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Complainants in alleged Php1M investment scam advised to go to police

05 October 2020

By Daisy CL Mandap 

Caguioa (with glasses) meets up with a claimant her before going to the Consulate on Sept 20

Hong Kong-based Filipino domestic workers who claim to have lost about Php600,000 in a “double your money” scam are considering taking their complaint to the police after the woman behind the ploy appeared to have reneged on a repayment promise.

The two sides were supposed to meet for a second time at the Consulate on Sunday, Oct 4, to work out a deal before assistance to nationals chief Consul Paul Saret, but neither side showed up.

The Filipina who admitted to taking their money, Ailyn Caguioa, sent word that she couldn’t make it to the meeting. The main complainant, MC, had to go to a doctor after being severely bitten by her employer’s cat, while the 21 other claimants all said they weren’t free that day.


Consul Saret says Caguioa must refund the money of her victims as soon as possible

Consul Saret said he had called the victims as early as the previous Sunday, and they said they were discussing with Caguioa about the amounts that she owed each of them.

“They said they would come yesterday but they didn’t,” he said, adding he was concerned because Caguioa hardly showed remorse even after admitting to telling lies to entice the claimants to put their money in her supposed investment scheme.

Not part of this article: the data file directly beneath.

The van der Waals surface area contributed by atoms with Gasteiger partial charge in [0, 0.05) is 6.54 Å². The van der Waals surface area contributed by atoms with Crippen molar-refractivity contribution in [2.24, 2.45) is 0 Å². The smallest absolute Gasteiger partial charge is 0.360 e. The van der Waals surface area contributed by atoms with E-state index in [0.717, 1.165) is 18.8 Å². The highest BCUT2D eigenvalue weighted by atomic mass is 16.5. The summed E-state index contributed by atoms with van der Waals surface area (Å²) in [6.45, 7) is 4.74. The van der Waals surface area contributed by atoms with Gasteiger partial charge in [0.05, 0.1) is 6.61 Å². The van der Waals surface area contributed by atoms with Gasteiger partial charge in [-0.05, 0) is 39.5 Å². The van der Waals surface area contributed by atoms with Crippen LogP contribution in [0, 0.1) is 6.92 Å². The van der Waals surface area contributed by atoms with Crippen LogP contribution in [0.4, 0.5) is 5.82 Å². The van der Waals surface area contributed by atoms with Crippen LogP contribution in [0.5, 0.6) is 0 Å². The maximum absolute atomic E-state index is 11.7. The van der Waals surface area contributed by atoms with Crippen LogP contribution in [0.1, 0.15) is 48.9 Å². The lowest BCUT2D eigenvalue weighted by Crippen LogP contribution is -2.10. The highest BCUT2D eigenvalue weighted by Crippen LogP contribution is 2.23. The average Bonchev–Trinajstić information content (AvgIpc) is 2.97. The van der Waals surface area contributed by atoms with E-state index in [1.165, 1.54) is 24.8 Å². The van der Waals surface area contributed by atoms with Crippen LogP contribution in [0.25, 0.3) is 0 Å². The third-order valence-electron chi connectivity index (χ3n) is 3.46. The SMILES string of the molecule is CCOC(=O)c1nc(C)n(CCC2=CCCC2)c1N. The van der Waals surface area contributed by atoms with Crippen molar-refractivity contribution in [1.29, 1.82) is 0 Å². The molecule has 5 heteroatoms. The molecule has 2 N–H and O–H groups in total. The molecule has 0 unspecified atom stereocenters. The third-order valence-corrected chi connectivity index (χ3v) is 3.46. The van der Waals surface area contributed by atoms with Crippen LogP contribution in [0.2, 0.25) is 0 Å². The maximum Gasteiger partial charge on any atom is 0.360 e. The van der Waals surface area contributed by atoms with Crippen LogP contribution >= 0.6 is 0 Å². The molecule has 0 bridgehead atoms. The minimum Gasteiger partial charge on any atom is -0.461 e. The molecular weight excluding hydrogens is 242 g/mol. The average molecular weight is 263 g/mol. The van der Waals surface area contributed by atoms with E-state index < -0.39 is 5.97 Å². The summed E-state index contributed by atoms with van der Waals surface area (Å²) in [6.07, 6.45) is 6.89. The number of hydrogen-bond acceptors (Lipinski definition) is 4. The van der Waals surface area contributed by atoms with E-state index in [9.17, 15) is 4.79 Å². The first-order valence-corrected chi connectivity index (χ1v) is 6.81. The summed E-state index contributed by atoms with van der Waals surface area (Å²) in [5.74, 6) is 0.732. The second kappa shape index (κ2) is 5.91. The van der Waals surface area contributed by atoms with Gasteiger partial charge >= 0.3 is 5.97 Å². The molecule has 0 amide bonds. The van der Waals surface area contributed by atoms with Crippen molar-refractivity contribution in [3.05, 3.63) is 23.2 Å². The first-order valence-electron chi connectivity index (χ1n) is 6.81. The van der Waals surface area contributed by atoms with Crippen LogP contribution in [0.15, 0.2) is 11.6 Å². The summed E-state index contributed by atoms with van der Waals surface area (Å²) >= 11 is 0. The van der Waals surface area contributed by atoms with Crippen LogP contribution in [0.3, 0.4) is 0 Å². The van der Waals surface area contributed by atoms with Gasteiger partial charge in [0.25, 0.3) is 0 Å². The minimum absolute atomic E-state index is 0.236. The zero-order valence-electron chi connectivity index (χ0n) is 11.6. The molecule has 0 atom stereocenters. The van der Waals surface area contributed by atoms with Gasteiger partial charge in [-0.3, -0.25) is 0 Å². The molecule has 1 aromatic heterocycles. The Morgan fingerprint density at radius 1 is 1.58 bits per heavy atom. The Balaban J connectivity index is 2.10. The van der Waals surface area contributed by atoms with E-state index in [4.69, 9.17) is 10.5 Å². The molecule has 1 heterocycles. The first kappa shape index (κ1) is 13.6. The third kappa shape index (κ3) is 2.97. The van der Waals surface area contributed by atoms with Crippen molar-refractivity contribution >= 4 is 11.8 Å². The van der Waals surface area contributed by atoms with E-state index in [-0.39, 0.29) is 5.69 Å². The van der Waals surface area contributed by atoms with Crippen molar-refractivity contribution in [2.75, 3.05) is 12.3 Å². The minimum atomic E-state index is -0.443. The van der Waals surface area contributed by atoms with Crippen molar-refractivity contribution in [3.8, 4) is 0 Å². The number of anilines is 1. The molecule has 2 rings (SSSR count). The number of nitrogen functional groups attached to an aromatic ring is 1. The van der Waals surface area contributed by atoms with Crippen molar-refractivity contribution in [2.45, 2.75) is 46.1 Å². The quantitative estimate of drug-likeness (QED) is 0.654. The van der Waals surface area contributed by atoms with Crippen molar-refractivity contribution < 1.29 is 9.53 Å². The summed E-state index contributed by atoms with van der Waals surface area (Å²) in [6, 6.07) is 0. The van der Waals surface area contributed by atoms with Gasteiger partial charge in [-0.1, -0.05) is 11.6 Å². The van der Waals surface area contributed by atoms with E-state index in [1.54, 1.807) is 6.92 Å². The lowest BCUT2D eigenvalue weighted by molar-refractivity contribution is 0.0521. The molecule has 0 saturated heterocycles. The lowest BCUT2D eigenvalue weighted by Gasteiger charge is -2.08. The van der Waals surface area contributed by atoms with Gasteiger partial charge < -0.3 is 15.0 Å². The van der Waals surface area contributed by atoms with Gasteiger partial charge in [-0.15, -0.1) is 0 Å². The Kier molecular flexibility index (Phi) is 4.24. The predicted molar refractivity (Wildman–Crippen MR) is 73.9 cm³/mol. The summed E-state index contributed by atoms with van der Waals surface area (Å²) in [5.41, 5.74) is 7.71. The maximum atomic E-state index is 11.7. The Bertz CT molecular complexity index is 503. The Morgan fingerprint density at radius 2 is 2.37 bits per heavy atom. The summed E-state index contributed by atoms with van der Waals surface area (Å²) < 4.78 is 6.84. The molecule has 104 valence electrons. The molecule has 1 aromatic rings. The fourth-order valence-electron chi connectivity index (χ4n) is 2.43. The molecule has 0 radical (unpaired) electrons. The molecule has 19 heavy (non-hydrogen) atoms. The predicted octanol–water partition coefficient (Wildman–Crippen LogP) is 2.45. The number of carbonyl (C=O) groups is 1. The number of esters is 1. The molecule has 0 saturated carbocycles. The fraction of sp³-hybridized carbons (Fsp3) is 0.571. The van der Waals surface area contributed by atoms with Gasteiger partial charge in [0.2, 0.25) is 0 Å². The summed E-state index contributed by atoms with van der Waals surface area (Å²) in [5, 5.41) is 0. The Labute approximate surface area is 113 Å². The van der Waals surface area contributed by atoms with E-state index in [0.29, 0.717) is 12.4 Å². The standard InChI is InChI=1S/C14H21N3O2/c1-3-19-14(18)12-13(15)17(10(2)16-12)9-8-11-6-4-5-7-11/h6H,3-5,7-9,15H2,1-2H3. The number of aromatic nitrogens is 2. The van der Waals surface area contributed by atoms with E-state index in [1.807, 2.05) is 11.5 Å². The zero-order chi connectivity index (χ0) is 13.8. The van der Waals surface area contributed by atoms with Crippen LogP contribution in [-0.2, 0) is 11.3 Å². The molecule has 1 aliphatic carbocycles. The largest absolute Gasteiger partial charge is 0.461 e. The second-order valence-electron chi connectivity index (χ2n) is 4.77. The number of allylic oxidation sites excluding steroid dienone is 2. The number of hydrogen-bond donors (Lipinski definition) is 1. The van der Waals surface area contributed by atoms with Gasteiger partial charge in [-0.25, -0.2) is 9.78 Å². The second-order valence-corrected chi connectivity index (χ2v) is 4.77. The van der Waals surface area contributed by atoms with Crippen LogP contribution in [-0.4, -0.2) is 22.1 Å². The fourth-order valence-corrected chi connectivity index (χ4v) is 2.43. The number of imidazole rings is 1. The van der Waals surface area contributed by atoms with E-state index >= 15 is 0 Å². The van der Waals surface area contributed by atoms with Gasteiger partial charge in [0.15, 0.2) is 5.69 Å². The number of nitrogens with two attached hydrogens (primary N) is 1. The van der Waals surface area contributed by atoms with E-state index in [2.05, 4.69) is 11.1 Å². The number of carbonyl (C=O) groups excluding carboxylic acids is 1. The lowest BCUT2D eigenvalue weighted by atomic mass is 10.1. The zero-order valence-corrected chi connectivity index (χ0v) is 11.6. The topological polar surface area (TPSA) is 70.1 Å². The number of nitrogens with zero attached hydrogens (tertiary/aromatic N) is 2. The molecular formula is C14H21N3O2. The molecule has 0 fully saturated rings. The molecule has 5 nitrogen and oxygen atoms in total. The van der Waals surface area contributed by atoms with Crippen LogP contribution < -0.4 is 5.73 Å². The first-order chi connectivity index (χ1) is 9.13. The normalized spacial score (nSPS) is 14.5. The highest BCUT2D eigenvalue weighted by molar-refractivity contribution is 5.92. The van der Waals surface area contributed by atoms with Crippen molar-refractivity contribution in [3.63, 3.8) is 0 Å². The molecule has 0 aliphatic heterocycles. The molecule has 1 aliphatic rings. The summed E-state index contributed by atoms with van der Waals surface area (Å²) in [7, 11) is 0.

Caguioa had insisted that she did not benefit from the huge sums that went into her get-rich-quick scheme in just over a month, which she said was all used paying those who managed to cash in quickly on their supposed investments. 

In their first encounter before Consul Saret on Sept 20, Caguioa said she was willing to repay all the money that she took, but on installment, as she could only promise her own salary as a domestic helper to pay them back.

Pindutin para sa detalye!

The diminutive Caguioa did not reject claims several other Filipinos, including those in the Philippines and migrant workers in other countries, had also put in money in her “Invest, Wait Earn” scheme so that the total claim against her could top Php1million.

On being told this, Consul Saret said it did not seem fair that Caguioa could only promise to repay everyone using only her salary as it could take her years to do so. There was also the possibility that she would just stop paying them altogether after the issue had cooled down.

Saret suggested Caguioa look for other sources of funds so she could repay a big chunk of what she owed in one go, and then appeal to them to allow her to pay the balance in monthly installments as she suggested.

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The ATN head said that if Caguioa couldn’t give back the money of the complainants, the Consulate would be powerless to stop them taking the case to the police as there appeared to be a clear element of fraud in the case.

The complainants said in their written statements that they were enticed to part with their money after Caguioa promised to double, or even triple, their money in just a week or 10 days.